I haven’t used film in… oh… about 8 years. My parents got me a little digital camera to take on vacation and I loved being able to immediately see if the photo I’d taken was good or not. It was also nice to take pics of anything I wanted, without the fear of “wasting film” hanging over my head. My film days were over (and they had barely begun). Then, when I came home from college one summer, I noticed my mom’s old Nikon in a closet and thought it looked like something fun to try. She re-educated me on film and the basics of photography, I bought a couple of rolls of black-and-white film and was off to shoot… the yard, my grandpa’s military uniform – learning aperture, exposure, and trying to manually focus was pretty daunting so I stuck with things I could take my time shooting. Once I got the hang of it though, it was a lot of fun! It was also forgotten when I went back to school and the ease of my little point-and-shoot digital camera. Digital was just so much more convenient.
All this to say, it’s been hard for me to understand Kyle’s love of trying out film again. I guess it could be fun, but what’s the point? is kind of how I’ve been feeling about film for the past few years. That is, until I listened to him tell me about pinhole photography. Now that sounded pretty unique and cool. Maybe something I should try… so I found a kit where you can build a re-usable pinhole camera and decided to order it.
I know there are quite a few do-it-yourself options for building pinhole cameras out of things you have right around your house, but I went with the kit so that I could [hopefully] use it more than once and learn a bit about how cameras work and are put together in the process. I saved this little project for when we were at my husband’s family’s house up in the mountains – as I wanted to use it up there first. It’s a great kit and was a lot of fun to put together.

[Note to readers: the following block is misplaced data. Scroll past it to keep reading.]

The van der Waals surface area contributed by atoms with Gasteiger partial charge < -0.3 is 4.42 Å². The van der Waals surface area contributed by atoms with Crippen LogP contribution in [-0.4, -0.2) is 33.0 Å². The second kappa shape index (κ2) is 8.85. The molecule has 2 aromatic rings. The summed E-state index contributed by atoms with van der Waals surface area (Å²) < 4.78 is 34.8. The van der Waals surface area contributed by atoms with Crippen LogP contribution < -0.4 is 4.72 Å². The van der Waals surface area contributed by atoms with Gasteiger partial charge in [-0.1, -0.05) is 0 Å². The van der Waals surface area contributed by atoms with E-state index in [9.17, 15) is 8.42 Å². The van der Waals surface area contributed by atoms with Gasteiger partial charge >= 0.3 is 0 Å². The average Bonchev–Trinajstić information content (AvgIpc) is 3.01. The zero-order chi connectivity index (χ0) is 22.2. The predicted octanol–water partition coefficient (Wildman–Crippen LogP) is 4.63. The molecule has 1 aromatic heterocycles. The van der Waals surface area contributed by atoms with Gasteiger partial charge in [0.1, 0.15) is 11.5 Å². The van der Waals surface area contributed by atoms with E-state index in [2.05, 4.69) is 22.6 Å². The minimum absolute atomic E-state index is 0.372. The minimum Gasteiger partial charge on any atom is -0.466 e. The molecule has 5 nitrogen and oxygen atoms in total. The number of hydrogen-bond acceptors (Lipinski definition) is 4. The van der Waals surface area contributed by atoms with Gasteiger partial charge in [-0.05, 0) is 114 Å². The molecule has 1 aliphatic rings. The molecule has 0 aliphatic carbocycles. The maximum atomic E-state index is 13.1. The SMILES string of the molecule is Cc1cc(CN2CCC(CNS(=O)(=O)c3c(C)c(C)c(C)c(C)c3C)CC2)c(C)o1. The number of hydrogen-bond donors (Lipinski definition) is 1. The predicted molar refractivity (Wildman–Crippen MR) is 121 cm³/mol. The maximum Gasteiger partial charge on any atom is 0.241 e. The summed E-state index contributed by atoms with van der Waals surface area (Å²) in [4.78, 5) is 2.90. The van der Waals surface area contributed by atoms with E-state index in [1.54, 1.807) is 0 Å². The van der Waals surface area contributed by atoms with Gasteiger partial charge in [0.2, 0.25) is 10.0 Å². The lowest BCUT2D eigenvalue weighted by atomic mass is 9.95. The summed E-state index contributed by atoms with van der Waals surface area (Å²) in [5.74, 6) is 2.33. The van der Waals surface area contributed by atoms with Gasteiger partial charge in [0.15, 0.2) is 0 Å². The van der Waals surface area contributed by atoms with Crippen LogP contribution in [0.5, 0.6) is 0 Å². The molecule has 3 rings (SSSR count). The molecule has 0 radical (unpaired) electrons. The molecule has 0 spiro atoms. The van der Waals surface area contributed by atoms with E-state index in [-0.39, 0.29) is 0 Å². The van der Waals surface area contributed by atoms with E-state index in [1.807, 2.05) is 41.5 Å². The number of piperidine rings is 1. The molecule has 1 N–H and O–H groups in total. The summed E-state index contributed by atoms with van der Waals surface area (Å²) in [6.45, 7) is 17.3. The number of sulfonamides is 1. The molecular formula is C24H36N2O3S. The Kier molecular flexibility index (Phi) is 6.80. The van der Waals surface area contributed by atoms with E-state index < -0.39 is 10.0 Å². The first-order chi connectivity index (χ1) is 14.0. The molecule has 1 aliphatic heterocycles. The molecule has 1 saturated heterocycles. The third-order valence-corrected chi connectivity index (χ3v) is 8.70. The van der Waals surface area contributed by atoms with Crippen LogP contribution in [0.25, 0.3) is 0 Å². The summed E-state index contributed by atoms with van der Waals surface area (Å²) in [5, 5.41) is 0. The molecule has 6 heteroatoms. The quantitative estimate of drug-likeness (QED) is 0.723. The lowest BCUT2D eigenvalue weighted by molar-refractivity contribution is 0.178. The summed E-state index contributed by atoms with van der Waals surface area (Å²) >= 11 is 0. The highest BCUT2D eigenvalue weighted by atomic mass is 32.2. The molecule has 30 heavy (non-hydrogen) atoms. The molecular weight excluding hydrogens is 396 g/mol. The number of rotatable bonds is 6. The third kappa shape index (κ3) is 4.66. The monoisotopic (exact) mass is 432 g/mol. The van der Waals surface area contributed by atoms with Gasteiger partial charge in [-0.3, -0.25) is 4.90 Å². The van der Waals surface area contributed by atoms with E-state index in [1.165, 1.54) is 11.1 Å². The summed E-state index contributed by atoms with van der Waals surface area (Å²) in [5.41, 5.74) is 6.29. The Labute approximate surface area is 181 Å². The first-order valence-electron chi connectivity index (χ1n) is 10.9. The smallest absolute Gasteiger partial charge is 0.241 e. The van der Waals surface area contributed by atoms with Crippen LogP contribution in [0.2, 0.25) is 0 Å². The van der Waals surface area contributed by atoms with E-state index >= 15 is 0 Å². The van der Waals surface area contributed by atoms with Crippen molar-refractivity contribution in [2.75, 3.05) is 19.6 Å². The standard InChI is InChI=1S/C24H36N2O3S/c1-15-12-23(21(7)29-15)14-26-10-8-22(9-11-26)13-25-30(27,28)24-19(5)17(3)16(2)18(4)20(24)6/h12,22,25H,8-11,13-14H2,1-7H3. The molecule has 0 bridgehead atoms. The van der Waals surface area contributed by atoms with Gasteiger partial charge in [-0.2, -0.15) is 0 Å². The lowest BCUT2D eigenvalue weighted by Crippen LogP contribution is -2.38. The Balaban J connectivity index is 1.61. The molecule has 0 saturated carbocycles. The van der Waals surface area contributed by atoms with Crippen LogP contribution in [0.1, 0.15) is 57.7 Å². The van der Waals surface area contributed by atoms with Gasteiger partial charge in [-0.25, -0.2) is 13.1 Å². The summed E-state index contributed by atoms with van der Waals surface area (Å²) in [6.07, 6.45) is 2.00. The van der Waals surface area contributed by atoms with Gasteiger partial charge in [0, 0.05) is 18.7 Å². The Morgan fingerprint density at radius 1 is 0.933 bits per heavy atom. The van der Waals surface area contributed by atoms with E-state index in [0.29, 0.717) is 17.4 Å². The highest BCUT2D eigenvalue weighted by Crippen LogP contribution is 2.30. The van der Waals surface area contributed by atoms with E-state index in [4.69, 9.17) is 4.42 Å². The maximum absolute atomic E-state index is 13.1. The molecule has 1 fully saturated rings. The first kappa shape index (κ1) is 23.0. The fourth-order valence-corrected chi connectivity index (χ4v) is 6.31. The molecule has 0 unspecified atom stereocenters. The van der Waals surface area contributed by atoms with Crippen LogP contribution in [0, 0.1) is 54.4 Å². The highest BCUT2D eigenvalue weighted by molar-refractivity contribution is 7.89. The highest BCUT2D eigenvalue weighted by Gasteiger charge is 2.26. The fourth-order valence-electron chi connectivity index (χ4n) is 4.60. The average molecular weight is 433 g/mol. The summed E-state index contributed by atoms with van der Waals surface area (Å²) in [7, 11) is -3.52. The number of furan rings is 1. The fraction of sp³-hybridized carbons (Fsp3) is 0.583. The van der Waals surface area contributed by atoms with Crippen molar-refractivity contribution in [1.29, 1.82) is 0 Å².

I love all of the big trees and mountains around their house. I have not edited any of these photos… they are just how they came out of the camera. For the most part, I held the camera and hoped I didn’t shake toooo much. I wanted to see how the images would come out this way, and I was still unsure of how long to expose the film… a lot of this roll was me hoping for the best :) and I was extremely excited when I got it developed and saw that at least I actually did have pictures!
How cool, to build a camera, put a roll of film in it, and actually have it work and have photographs to show for it!!! I can’t wait to take it out again – especially now that I know my exposure timing was alright. I may try to use a tripod or something for clearer images, but I kind of like the little blur and soft look too… what do you think?
It’s also fun to see the imperfections that can only happen with film. I know I took a shot of the trees where you could see their tip-tops up in the sky, but I have no idea how this happened…
I’m guessing I didn’t wind the film quite right at this point, and this is somehow a double exposure. However it happened and strange as it is, I think this photo is actually my favorite of the entire roll. It’s crazy and unique – a reminder of why film can be fun and useful still in this digital age.